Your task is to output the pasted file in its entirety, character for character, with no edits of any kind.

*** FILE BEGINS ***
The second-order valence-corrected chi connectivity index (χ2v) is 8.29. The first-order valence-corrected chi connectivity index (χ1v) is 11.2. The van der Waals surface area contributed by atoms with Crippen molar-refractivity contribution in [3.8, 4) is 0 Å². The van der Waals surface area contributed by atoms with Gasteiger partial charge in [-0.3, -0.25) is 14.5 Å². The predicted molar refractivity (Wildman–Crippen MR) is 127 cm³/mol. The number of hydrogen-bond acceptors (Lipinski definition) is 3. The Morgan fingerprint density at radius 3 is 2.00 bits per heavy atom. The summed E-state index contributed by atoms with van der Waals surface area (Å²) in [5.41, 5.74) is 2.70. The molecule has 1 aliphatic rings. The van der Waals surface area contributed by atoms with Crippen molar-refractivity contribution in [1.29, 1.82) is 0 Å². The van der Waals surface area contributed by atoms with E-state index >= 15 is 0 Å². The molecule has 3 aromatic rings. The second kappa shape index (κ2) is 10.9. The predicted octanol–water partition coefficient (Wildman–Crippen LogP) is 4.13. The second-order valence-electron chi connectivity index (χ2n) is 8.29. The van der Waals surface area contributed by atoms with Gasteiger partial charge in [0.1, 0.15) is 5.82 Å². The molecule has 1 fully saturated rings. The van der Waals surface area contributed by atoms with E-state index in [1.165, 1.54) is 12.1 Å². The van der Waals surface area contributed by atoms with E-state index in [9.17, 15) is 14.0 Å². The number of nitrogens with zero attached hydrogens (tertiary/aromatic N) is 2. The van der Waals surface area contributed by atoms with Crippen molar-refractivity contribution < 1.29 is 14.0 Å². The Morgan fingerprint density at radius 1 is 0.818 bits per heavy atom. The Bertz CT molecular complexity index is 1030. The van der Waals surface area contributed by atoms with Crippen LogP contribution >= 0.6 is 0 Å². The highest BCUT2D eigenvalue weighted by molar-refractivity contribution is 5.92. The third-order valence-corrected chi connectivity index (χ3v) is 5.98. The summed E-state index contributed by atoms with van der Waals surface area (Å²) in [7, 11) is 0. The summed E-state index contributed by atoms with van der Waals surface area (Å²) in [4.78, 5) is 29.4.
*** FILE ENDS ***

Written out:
The second-order valence-corrected chi connectivity index (χ2v) is 8.29. The first-order valence-corrected chi connectivity index (χ1v) is 11.2. The van der Waals surface area contributed by atoms with Crippen molar-refractivity contribution in [3.8, 4) is 0 Å². The van der Waals surface area contributed by atoms with Gasteiger partial charge in [-0.3, -0.25) is 14.5 Å². The predicted molar refractivity (Wildman–Crippen MR) is 127 cm³/mol. The number of hydrogen-bond acceptors (Lipinski definition) is 3. The Morgan fingerprint density at radius 3 is 2.00 bits per heavy atom. The summed E-state index contributed by atoms with van der Waals surface area (Å²) in [5.41, 5.74) is 2.70. The molecule has 1 aliphatic rings. The van der Waals surface area contributed by atoms with Crippen molar-refractivity contribution in [1.29, 1.82) is 0 Å². The van der Waals surface area contributed by atoms with E-state index >= 15 is 0 Å². The molecule has 3 aromatic rings. The second kappa shape index (κ2) is 10.9. The predicted octanol–water partition coefficient (Wildman–Crippen LogP) is 4.13. The second-order valence-electron chi connectivity index (χ2n) is 8.29. The van der Waals surface area contributed by atoms with Gasteiger partial charge in [0.1, 0.15) is 5.82 Å². The molecule has 1 fully saturated rings. The van der Waals surface area contributed by atoms with E-state index in [1.165, 1.54) is 12.1 Å². The van der Waals surface area contributed by atoms with E-state index in [9.17, 15) is 14.0 Å². The number of nitrogens with zero attached hydrogens (tertiary/aromatic N) is 2. The van der Waals surface area contributed by atoms with Crippen molar-refractivity contribution < 1.29 is 14.0 Å². The Morgan fingerprint density at radius 1 is 0.818 bits per heavy atom. The Bertz CT molecular complexity index is 1030. The van der Waals surface area contributed by atoms with Crippen LogP contribution >= 0.6 is 0 Å². The highest BCUT2D eigenvalue weighted by molar-refractivity contribution is 5.92. The third-order valence-corrected chi connectivity index (χ3v) is 5.98. The summed E-state index contributed by atoms with van der Waals surface area (Å²) in [7, 11) is 0. The summed E-state index contributed by atoms with van der Waals surface area (Å²) in [4.78, 5) is 29.4.